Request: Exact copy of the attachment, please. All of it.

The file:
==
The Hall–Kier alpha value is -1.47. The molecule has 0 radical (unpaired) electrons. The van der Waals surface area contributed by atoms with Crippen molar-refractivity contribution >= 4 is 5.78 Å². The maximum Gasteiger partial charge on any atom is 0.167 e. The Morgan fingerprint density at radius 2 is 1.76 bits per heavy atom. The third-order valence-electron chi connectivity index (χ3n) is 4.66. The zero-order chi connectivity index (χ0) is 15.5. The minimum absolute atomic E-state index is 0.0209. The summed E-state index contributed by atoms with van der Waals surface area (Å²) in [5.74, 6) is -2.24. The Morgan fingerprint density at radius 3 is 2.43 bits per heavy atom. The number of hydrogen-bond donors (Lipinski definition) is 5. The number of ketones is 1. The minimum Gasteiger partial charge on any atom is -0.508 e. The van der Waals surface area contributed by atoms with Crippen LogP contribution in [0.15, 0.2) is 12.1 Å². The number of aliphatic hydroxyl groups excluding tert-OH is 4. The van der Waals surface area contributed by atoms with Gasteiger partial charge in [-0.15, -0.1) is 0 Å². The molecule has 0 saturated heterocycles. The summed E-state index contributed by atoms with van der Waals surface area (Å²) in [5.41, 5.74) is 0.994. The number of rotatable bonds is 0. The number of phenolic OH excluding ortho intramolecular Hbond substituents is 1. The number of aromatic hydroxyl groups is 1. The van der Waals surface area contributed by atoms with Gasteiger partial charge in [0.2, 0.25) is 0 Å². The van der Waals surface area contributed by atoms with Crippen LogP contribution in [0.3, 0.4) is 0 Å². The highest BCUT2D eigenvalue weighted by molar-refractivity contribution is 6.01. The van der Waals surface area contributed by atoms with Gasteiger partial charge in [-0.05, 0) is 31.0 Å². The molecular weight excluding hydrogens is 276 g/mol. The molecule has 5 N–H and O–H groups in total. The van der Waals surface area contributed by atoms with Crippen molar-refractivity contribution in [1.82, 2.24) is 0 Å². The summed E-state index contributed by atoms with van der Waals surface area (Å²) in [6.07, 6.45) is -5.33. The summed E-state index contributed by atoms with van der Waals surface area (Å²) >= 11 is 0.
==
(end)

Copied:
The Hall–Kier alpha value is -1.47. The molecule has 0 radical (unpaired) electrons. The van der Waals surface area contributed by atoms with Crippen molar-refractivity contribution >= 4 is 5.78 Å². The maximum Gasteiger partial charge on any atom is 0.167 e. The Morgan fingerprint density at radius 2 is 1.76 bits per heavy atom. The third-order valence-electron chi connectivity index (χ3n) is 4.66. The zero-order chi connectivity index (χ0) is 15.5. The minimum absolute atomic E-state index is 0.0209. The summed E-state index contributed by atoms with van der Waals surface area (Å²) in [5.74, 6) is -2.24. The Morgan fingerprint density at radius 3 is 2.43 bits per heavy atom. The number of hydrogen-bond donors (Lipinski definition) is 5. The number of ketones is 1. The minimum Gasteiger partial charge on any atom is -0.508 e. The van der Waals surface area contributed by atoms with Crippen LogP contribution in [0.15, 0.2) is 12.1 Å². The number of aliphatic hydroxyl groups excluding tert-OH is 4. The van der Waals surface area contributed by atoms with Gasteiger partial charge in [-0.15, -0.1) is 0 Å². The molecule has 0 saturated heterocycles. The summed E-state index contributed by atoms with van der Waals surface area (Å²) in [5.41, 5.74) is 0.994. The number of rotatable bonds is 0. The number of phenolic OH excluding ortho intramolecular Hbond substituents is 1. The number of aromatic hydroxyl groups is 1. The van der Waals surface area contributed by atoms with Gasteiger partial charge in [0.2, 0.25) is 0 Å². The van der Waals surface area contributed by atoms with Crippen LogP contribution in [0.3, 0.4) is 0 Å². The highest BCUT2D eigenvalue weighted by molar-refractivity contribution is 6.01. The van der Waals surface area contributed by atoms with Gasteiger partial charge in [-0.05, 0) is 31.0 Å². The molecular weight excluding hydrogens is 276 g/mol. The molecule has 5 N–H and O–H groups in total. The van der Waals surface area contributed by atoms with Crippen molar-refractivity contribution in [1.82, 2.24) is 0 Å². The summed E-state index contributed by atoms with van der Waals surface area (Å²) in [6.07, 6.45) is -5.33. The summed E-state index contributed by atoms with van der Waals surface area (Å²) >= 11 is 0.